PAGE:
Safe Summer Sleep
With more hours of light and warm weather, getting your child off to sleep during the summer can be a challenge. We’ve put together our best tips for a safe summer of sleep to help you through…
1. A regular sleep environment
Encourage a regular sleep-wake schedule, especially a regular time of getting up in the morning with no more than plus or minus one hour deviation from day to day including the week ends. Wake up time helps to synchronise the body clock. Bedtimes should also be consistent.
2. A healthy sleep environment
Keep Cool. The bedroom should be a comfortable temperature of 18 degrees. Warm temperatures can disturb sleep. This can be particularly difficult to achieve in the summer months. Research shows a hot room leads to more wake time and lighter sleep at night.
Tips for a cooler nights sleep:
Lighter or no bedding
Light cotton sleep wear
During the day time to help build-up of heat, shut the curtains or blinds and keep the windows closed if the temperature outside is hotter outside than inside. During the night, open the windows if the temperature outside becomes cooler.
Place a fan at a low level near a window to circulate the cooler air at night.
A cool flannel or towel on a fore head or feet. Cool feet help to keep the rest of the body cooler.
A cool shower then rest on top of the bed to dry off – this will help to reduce the body and induce sleepiness
A spray of cool water from a clean plant spray bottle- keep by the bedside to use at bedtime and over night.
Shut out the light. Our biological clocks are regulated by light. Getting the balance of enough dark time in the summer months can be difficult.
Make sure your child has plenty of exposure to light during the day( not direct sun ) and ensure their bedroom is as dark as you possibly make it at night. Darkness triggers the production of the “sleepy hormone” melatonin.
Black out blinds are invaluable for blocking out bright morning light and long summer evenings.
Children should avoid bright light at night which includes TV and computer screens.
3. Relaxation time
Have a wind down time prior to sleep. You should encourage your child to change their activities to something relaxing in the half hour or so before bedtime e.g. read to your child or listen to a story tape together.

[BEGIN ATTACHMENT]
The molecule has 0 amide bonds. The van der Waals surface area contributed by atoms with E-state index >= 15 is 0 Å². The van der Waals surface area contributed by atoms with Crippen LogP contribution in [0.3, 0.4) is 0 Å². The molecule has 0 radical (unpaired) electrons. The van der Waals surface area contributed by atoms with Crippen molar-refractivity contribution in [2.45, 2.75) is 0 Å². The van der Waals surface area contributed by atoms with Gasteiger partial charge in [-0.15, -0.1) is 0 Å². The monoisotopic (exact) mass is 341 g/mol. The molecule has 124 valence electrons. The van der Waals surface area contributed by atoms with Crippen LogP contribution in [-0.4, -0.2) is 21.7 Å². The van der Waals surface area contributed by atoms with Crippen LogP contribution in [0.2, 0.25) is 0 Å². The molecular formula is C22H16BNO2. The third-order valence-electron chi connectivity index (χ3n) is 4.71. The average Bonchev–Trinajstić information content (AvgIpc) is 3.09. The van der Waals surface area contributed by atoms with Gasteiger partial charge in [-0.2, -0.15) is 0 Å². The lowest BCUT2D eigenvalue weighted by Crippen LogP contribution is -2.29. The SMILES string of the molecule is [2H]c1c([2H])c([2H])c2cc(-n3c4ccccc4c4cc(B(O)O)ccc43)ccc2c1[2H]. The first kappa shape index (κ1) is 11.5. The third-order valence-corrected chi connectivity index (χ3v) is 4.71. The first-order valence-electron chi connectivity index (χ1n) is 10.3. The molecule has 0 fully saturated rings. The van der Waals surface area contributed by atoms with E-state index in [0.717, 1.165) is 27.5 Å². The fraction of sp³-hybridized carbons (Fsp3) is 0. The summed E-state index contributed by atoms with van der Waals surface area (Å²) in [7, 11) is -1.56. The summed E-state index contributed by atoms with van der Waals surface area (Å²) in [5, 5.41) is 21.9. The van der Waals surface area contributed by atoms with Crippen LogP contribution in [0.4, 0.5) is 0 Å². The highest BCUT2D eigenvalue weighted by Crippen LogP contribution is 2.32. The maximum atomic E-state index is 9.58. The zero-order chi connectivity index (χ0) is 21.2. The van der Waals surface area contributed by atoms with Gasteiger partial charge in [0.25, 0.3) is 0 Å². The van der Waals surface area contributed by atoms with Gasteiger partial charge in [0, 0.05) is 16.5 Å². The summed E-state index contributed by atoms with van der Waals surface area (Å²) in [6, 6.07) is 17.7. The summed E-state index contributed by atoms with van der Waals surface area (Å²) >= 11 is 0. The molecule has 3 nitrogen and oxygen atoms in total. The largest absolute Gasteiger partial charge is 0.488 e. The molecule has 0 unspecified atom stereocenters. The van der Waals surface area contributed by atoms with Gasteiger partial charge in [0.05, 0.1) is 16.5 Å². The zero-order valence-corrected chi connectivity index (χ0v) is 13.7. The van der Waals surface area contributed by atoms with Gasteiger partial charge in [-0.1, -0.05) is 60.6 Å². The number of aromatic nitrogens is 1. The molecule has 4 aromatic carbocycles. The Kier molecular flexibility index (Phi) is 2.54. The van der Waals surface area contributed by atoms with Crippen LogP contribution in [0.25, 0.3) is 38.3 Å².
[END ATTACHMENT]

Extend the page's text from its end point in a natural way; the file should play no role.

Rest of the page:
4. Clear boundaries
Have clear and consistent boundaries at bedtime, when you say 2 stories mean 2 stories, if your child knows what to expect they are less likely to argue.
5. A focused bedtime routine
Aim to carry out the same series of steps every night, about 30 minutes before your child goes to bed:
A warm relaxing bath lasting about 10 minutes, a pre-bed bath should not be a play time.
Go straight from the bathroom into the bedroom- do not go back into the living area.
Dim the lights- this will help with the production of the sleep hormone melatonin.
Have 1 to 2 stories.
Say good night and leave the bedroom
Your child should be asleep about 15 minutes later.
If your toddler wants a bedtime snack encourage him to have a snack of foods that contain an amino acid tryptophan, are thought to make some people drowsy e.g. banana, warm milk, oat biscuit, whole grain cereal, egg, and chicken.
7. Regular outdoor exercise
If possible encourage regular periods of outdoor play 20 -30 minutes three or four times a week. Research has shown increased physical exercise promotes sleep; however aim not to exercise within 3 hours of bedtime.
Reward children with praise every morning when they have kept to the “rules”. A special trip out or small reward will do wonders do encourage them to keep going.